Fedora Admin Behavior Definition Builder “General” pane

Under the “Abstract Methods” pane, create new definitions for each of the disseminator methods.
Fedora Admin Behavior Definition Builder “Abstract Methods” pane

Under the “Documentation” pane, put something in the first entry. Again, it doesn’t matter what is put in for these values, but they are required.
Fedora Admin Behavior Definition Builder “Documentation” pane

Select “Ingest” at the bottom of the window, and the demo:bDefExample bDef will be created. Alternatively, you could import the demo:bDefExample saved in the DRC source code repository (choose “original format” at the bottom of that page).

Disseminator Mechanism Definition (bMech)

The bMech is a little more complicated. Under the “Builders” menu, select “Behavior Mechanism Builder”. The first pane, “General” parameters, use a specific PID of ‘demo:bMechExample‘ and put something in for the Behavior Object Name, Behavior Object Description, and one of the Dublin Core Metadata fields. (It doesn’t matter what you put in for these values.) In the “Behavior Definition Contract” pick the bDef just created (demo:bDefExample).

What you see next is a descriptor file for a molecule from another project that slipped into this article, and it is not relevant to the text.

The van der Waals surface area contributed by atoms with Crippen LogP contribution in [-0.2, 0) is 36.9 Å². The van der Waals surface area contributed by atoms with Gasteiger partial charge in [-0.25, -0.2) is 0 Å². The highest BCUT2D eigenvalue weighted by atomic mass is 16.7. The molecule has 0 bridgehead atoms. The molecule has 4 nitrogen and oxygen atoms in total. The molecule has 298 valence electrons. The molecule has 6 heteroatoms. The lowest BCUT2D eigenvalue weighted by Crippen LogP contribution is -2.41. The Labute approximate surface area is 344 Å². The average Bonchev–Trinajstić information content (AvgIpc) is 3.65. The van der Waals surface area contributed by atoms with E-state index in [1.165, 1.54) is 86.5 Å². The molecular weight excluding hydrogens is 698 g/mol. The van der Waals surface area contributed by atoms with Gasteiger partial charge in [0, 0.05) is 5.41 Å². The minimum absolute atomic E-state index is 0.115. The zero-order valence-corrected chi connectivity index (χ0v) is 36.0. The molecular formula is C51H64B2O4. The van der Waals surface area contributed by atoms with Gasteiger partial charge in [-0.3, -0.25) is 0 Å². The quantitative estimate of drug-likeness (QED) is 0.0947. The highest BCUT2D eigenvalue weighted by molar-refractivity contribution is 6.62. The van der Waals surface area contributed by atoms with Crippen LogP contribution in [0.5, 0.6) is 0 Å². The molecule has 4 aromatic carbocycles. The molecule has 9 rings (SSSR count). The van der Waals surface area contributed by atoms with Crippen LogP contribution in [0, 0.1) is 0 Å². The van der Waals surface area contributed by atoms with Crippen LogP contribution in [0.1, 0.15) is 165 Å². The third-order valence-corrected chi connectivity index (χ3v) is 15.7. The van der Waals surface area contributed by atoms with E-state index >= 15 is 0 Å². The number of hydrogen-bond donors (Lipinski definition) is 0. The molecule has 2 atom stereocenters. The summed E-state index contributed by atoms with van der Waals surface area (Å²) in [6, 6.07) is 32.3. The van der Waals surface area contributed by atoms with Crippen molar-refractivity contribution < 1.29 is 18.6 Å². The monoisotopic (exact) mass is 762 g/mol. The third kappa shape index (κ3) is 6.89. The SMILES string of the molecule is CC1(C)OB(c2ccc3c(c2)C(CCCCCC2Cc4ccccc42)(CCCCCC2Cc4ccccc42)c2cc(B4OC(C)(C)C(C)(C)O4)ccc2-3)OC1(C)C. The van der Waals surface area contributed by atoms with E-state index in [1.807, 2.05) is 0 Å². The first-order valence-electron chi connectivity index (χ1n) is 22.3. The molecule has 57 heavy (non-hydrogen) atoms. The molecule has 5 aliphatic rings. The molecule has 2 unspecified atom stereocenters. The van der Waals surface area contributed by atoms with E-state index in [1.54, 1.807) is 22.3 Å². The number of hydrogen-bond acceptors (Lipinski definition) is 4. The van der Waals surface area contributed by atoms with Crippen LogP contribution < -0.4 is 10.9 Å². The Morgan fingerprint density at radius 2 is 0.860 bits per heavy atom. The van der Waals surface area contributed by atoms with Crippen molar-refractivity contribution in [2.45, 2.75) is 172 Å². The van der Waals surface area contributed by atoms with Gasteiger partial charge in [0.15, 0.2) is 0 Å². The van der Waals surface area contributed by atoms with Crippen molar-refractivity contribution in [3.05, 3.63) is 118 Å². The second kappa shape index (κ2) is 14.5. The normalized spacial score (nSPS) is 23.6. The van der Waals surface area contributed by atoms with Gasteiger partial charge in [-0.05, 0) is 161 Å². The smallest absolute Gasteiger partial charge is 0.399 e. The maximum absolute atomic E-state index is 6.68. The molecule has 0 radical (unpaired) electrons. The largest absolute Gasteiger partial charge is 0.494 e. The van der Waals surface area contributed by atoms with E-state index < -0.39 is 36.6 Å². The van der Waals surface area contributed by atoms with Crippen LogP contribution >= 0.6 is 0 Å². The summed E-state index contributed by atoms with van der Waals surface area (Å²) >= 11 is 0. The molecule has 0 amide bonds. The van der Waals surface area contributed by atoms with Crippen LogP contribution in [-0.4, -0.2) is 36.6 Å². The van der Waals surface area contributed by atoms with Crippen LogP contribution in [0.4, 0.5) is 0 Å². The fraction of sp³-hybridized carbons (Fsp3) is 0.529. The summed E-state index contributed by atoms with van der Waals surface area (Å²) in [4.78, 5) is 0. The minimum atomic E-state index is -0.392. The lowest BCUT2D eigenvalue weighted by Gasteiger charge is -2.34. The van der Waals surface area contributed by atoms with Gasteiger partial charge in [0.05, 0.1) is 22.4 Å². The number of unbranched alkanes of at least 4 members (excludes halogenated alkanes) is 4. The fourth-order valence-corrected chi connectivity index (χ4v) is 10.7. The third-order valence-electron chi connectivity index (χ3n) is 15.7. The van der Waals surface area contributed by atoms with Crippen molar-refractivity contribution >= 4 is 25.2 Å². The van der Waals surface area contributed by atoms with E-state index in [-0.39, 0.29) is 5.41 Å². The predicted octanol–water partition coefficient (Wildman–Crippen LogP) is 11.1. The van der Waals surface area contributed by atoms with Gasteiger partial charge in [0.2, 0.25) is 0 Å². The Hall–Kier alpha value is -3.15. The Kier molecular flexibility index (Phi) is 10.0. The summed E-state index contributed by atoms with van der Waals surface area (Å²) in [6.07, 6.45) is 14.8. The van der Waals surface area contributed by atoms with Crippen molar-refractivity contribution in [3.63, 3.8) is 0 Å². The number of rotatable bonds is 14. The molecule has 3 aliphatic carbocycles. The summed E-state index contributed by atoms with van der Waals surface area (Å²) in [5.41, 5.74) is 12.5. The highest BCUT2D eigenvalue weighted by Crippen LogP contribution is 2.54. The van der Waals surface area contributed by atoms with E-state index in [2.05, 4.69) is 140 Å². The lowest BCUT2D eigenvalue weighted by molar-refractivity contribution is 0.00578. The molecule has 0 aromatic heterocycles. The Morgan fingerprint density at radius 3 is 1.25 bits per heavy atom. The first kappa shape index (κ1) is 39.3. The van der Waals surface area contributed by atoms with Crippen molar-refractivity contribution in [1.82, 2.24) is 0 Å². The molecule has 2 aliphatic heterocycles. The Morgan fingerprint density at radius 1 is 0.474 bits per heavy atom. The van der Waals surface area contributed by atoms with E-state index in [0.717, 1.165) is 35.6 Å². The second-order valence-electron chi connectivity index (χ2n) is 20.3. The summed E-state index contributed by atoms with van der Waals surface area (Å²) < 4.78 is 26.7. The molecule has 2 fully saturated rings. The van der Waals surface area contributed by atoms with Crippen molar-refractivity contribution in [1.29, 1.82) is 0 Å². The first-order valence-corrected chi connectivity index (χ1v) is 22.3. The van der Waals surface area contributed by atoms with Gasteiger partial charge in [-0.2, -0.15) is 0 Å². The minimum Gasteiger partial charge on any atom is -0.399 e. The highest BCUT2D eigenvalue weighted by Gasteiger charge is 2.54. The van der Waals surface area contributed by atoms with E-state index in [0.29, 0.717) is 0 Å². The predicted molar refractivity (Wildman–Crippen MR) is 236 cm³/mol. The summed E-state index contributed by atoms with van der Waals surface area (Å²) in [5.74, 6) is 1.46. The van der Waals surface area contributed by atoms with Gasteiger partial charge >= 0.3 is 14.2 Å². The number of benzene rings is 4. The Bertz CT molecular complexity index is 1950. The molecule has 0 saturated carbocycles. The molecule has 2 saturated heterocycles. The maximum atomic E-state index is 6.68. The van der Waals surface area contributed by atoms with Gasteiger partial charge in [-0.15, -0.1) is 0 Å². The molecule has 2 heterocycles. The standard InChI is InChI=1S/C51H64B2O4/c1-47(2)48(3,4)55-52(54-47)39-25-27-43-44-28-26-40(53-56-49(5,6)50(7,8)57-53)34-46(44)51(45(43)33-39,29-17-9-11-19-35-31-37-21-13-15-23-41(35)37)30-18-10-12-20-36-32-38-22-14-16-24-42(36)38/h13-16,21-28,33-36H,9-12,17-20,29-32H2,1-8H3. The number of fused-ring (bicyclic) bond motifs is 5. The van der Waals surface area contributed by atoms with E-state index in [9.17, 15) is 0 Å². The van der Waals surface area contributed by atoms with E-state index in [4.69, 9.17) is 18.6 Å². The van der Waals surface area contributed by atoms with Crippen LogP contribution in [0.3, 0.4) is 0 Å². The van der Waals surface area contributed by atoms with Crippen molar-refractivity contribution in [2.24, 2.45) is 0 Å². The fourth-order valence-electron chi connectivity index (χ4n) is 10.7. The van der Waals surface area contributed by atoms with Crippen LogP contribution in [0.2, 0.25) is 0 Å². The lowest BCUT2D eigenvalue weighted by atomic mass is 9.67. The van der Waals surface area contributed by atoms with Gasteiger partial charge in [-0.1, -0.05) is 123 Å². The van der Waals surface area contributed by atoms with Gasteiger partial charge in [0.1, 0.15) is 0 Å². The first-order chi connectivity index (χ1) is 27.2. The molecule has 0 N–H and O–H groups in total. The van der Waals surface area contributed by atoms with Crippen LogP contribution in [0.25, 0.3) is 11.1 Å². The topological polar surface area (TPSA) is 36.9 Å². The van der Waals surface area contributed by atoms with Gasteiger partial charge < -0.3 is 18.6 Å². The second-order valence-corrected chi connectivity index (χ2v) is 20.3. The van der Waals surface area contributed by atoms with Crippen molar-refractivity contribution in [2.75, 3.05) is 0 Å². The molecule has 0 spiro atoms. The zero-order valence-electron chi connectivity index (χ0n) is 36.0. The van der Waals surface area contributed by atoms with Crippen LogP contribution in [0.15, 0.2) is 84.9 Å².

Fedora Admin Behavior Mechanism Builder “General” pane

In the “Service Profile” pane, put in values in the “General” area (it doesn’t matter what). In the Service Binding area, make sure the Message Protocol is HTTP GET, put in text/html, text/xml for Input MIME Types and put in text/html, text/xml, text/plain for Output MIME Types.
Fedora Admin Behavior Mechanism Builder “Service Profile” pane

Under the Service Methods pane, put in http://localhost:8080/BaseDisseminator for the Base URL. (The disseminator is also loaded in the same servlet as the Fedora repository and the Seam interface application, and it is loaded at the “/BaseDisseminator” context path in the servlet.) Create Service Method Definitions that correspond to the Abstract Methods in the bDef.
Fedora Admin Behavior Mechanism Builder “Service Methods” pane

Select “Properties” for each one of the Service Method Definitions in turn. “echo” is a unique disseminator method that simply echos back the context parameters of the disseminator request. This is useful for seeing exactly what the Fedora server is going to give to the disseminator.
Fedora Admin Behavior Mechanism Builder “Service Methods” Definitions for “echo” Method